Tax Code

Royal Marriage & U.S. Taxes

Royal Marriage & U.S. Taxes

As American actress Meghan Markle prepares to wed Britain's Prince Harry, most people will not focus on the tax problems complex U.S. tax laws inevitably seem to bring. Early in their engagement, Buckingham Palace announced that Markle will become a British citizen after marriage. Unless she renounces her American citizenship, she must continue to file U.S. tax returns, plus FBARs, every year, reporting her worldwide income, and disclosing her assets. Even if the couple try to keep their assets separate, disclosing assets may be a particular worry.

9 Commonly Overlooked Tax Deductions


Consider these commonly overlooked tax deductions. For the 2018 tax year, fewer of us will itemize, and those who do may find fewer deductions available due to the Tax Cuts and Jobs Act of 2017 (TCJA).

  1. Charitable Contributions
  2. Retirement Plan Contributions
  3. Mortgage Interest and Points
  4. State and Local Taxes
  5. Personal Property Taxes
  6. Job Search Expenses
  7. Moving Expenses
  8. Medical and Dental Expenses
  9. Self-Employment Expenses

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Treasury Proposes To Strike Nearly 300 Tax Regulations


The U.S. Department of the Treasury has proposed the repeal of nearly 300 tax regulations that are "unnecessary, duplicative or obsolete and force taxpayers to navigate needlessly complex or confusing rules." Tax Regulations are issued by the Internal Revenue Service (IRS) and provide the official interpretation of the Tax Code.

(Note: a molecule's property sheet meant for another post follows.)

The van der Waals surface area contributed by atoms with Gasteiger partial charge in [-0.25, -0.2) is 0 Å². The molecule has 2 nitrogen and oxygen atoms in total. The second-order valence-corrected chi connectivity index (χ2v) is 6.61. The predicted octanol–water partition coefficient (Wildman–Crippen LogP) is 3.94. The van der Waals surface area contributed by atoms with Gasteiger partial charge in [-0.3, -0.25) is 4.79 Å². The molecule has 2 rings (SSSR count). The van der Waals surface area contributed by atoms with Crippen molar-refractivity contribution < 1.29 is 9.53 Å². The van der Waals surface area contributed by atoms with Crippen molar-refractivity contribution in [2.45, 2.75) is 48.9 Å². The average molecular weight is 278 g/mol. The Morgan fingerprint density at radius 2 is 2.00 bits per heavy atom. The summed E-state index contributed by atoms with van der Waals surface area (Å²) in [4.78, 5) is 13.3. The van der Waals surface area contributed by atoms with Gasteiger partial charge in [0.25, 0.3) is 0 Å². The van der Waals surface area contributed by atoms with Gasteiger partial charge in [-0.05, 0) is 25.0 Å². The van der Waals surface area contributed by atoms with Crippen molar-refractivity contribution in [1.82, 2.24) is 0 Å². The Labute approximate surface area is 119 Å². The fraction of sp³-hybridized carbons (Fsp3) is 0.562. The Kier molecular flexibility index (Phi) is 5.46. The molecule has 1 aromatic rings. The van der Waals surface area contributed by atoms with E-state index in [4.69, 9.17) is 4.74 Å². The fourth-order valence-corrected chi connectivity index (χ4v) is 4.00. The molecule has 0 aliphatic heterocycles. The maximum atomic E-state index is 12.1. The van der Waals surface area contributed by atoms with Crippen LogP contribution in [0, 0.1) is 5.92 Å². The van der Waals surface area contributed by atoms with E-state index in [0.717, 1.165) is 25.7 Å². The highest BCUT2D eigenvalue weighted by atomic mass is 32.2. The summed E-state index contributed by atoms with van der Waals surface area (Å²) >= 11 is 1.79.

The proposal is a follow-up to an Executive Order issued by President Trump on April 21, 2017, charging the Treasury with reviewing certain tax regulations to ensure that the tax system is "simple, fair, efficient, and pro-growth." The April order did not attempt to tackle an overhaul of the entire Tax Regs system but rather targeted all significant tax regulations issued on or after January 1, 2016. [...]

Nearly a year later, Treasury proposes to eliminate 298 tax regulations, which, according to Secretary Mnuchin "serve no useful purpose to taxpayers." Those regulations fall into three categories:

  • Regulations interpreting provisions of the Code that have been repealed;
  • Regulations interpreting provisions that have been significantly revised and the existing regulations do not account for these revisions; and
  • Regulations that are no longer applicable.

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